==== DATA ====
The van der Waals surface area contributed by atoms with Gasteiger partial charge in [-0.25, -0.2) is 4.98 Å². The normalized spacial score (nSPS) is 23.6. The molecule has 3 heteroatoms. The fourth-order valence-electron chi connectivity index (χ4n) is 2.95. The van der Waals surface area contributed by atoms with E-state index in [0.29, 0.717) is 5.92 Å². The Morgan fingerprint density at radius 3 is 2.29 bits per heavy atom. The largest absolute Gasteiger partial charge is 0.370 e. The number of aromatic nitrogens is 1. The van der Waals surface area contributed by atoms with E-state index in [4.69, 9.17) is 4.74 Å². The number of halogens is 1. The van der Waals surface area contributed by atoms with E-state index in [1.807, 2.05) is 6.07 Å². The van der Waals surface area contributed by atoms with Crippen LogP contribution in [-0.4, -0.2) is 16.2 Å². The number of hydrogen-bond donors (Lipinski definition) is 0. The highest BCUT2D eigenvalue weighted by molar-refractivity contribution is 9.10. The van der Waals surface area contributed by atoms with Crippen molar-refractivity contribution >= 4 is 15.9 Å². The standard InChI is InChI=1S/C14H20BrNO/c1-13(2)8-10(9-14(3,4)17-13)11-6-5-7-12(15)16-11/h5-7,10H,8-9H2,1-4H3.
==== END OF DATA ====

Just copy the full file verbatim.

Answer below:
The van der Waals surface area contributed by atoms with Gasteiger partial charge in [-0.25, -0.2) is 4.98 Å². The normalized spacial score (nSPS) is 23.6. The molecule has 3 heteroatoms. The fourth-order valence-electron chi connectivity index (χ4n) is 2.95. The van der Waals surface area contributed by atoms with E-state index in [0.29, 0.717) is 5.92 Å². The Morgan fingerprint density at radius 3 is 2.29 bits per heavy atom. The largest absolute Gasteiger partial charge is 0.370 e. The number of aromatic nitrogens is 1. The van der Waals surface area contributed by atoms with E-state index in [4.69, 9.17) is 4.74 Å². The number of halogens is 1. The van der Waals surface area contributed by atoms with E-state index in [1.807, 2.05) is 6.07 Å². The van der Waals surface area contributed by atoms with Crippen LogP contribution in [-0.4, -0.2) is 16.2 Å². The number of hydrogen-bond donors (Lipinski definition) is 0. The highest BCUT2D eigenvalue weighted by molar-refractivity contribution is 9.10. The van der Waals surface area contributed by atoms with Crippen molar-refractivity contribution >= 4 is 15.9 Å². The standard InChI is InChI=1S/C14H20BrNO/c1-13(2)8-10(9-14(3,4)17-13)11-6-5-7-12(15)16-11/h5-7,10H,8-9H2,1-4H3.